• With: Herman Cain

    CAIN: I enjoy flowers, like everybody else.

    VAN SUSTEREN: You know what I mean.

    (LAUGHTER)

    CAIN: No. No, not at all.

    VAN SUSTEREN: Not at all.

    CAIN: Well, I wouldn't say not at all. Depends upon what you mean and (INAUDIBLE) to what you mean.

    VAN SUSTEREN: Well, I'm trying to -- you know, women see sexual harassment sometimes very differently than men.

    CAIN: Correct.

    VAN SUSTEREN: And you don't recall exactly, and maybe it didn't occur, you know, maybe there was no conversation -- I mean, women -- look, women can make it up and they can be telling the truth.

    CAIN: Right.

    VAN SUSTEREN: And it's always -- and it's always just two people alone and it's sort of hard to tell. And so I'm trying to get a sense of whether or not you're one of those guys that's a little too friendly and a little too cozy when you're, you know, with a co-worker.

    CAIN: Here's what I can tell you.

    VAN SUSTEREN: OK.

    CAIN: I know I never made any innuendoes with the lady that filed the complaint that we were talking about at first. None.

    VAN SUSTEREN: Zero?

    CAIN: Zero. Zero. None.

    VAN SUSTEREN: And the other woman, whose name you remember? Ever anything -- nothing with her?

    CAIN: No. I recall that there were times when some of the members of the staff would go out for Friday evening, you know, cocktails or appetizers and this sort of thing, and so typically, it could have been a group of us. She was in some of those group activities where we went out together. But it was never she and I alone or anything like that. The first one that you talked about, she never was in any of those kind of, you know, after-hour activities.

    VAN SUSTEREN: Are you one of those guys in a group who can say sort of dopey things that women can later -- you know, often, when they go into the ladies' room, they talk about the guys, they say, Did you hear what Mr. Cain said or what Herman Cain said? Are you, like, one of those guys who says sort of dopey, inappropriate things in groups?

    CAIN: No. The only thing that I could be guilty of saying in a group of men and women is paying a compliment to the woman. For example, if I'm with friends and I'm there and my wife is there, I might compliment my friend on, you know, how lucky he is to, you know, have married up because some men marry up, and you know, those kind of compliments, just complimenting somebody else.

    So I would, you know, say that about, or I would, you know, pay a lady a compliment. If she changed her hair, you know, I might say something like, Oh, you changed your hairstyle. It's very becoming. So I would make compliments to women in group settings like that, sure.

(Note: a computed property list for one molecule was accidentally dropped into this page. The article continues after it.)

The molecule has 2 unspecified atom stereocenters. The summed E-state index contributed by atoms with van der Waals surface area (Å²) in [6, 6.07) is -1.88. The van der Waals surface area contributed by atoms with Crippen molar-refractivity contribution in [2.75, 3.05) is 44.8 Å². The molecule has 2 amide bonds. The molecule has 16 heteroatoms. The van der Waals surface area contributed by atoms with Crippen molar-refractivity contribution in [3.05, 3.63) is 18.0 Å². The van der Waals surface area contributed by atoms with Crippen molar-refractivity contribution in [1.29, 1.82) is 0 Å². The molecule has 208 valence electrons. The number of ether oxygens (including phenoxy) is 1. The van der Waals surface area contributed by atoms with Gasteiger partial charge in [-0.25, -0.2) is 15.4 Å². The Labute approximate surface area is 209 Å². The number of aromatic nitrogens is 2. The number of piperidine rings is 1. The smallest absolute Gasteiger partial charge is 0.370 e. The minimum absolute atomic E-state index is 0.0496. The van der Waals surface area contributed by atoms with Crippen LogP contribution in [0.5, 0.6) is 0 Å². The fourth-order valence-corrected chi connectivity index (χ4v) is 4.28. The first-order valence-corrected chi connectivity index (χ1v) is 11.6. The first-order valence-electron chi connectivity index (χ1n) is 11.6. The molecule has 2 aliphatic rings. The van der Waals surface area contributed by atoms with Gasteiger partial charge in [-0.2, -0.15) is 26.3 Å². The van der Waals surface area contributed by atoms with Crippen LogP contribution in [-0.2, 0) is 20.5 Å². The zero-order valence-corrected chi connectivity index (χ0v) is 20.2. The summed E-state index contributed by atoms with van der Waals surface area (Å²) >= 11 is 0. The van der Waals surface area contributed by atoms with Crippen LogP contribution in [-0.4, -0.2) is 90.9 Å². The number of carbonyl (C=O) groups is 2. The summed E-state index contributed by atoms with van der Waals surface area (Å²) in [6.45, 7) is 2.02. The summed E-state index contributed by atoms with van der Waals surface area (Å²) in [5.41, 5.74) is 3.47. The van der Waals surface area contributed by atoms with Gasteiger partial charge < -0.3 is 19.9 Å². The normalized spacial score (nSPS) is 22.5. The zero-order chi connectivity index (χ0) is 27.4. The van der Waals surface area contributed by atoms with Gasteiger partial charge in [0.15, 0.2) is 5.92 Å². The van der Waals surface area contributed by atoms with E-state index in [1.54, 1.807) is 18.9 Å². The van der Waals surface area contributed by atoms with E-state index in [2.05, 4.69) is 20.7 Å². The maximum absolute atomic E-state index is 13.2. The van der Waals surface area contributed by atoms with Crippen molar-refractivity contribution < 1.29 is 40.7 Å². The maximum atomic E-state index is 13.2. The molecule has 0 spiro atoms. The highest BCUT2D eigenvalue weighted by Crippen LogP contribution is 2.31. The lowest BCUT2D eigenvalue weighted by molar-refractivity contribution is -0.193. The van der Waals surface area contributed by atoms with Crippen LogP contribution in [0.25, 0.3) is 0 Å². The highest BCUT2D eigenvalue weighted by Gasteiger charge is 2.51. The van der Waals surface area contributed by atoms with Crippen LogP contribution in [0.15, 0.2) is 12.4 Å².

VAN SUSTEREN: Is there any chance more women are going to -- you know, or more accusations come out of the woodwork? Because that's the thing that's -- you know, is most painful in all these sort of...

    CAIN: Right.

    VAN SUSTEREN: ... candidates or -- is that all of a sudden, you say, No, there are no -- and then the next day, someone else shows up. And then all of a sudden, you look like a big liar, not to mention a big sexual harasser. Is there anything else out there or should we -- that we can lay on the table now?

    CAIN: To my knowledge, Greta, no. Remember, I -- there wasn't even an inkling of a sexual harassment charge in all of the other jobs that I had, all the way up until the time that I worked for the National Restaurant Association. To my knowledge, no.

    Is it possible that someone is going to make something up? Yes. But is it going to be credible in terms of there was an actual sexual harassment case filed? No, because I would have known about it. If someone is going to step forward and say that I made some inappropriate comments or acted inappropriately that they could call sexual harassment, even though they didn't file a formal complaint -- not to my knowledge.

    But remember, people can still make stuff up. But I have absolutely no doubt in my mind that there's no other credible ones out there that could actually show up and, OK, here we go again. You won't get a "Here we go again" because there isn't anything.

    VAN SUSTEREN: You know, it took -- I think that Politico says that they contacted your staff about the 20th of October and it took several days to get an answer. So you know, that fuels lots of suspicion.

    CAIN: Right.

    VAN SUSTEREN: Why did it take what seems like to us several days? It may not seem that way to you. But what took so long?

    CAIN: We made a conscious decision they my staff person brought it to my attention that since these were two anonymous claims, that we did not want to legitimize two anonymous claims until Politico felt that they were ready to go public with this. That's why. Why chase anonymous?

    Secondly, we weren't even aware of what the article was going to say. We didn't know what we were going to have to defend. So why defend something before you know what it is that you have to defend? And I'm glad that we waited because they quoted three board members who basically confirmed my character and my integrity. That's why we waited.

    (END VIDEOTAPE)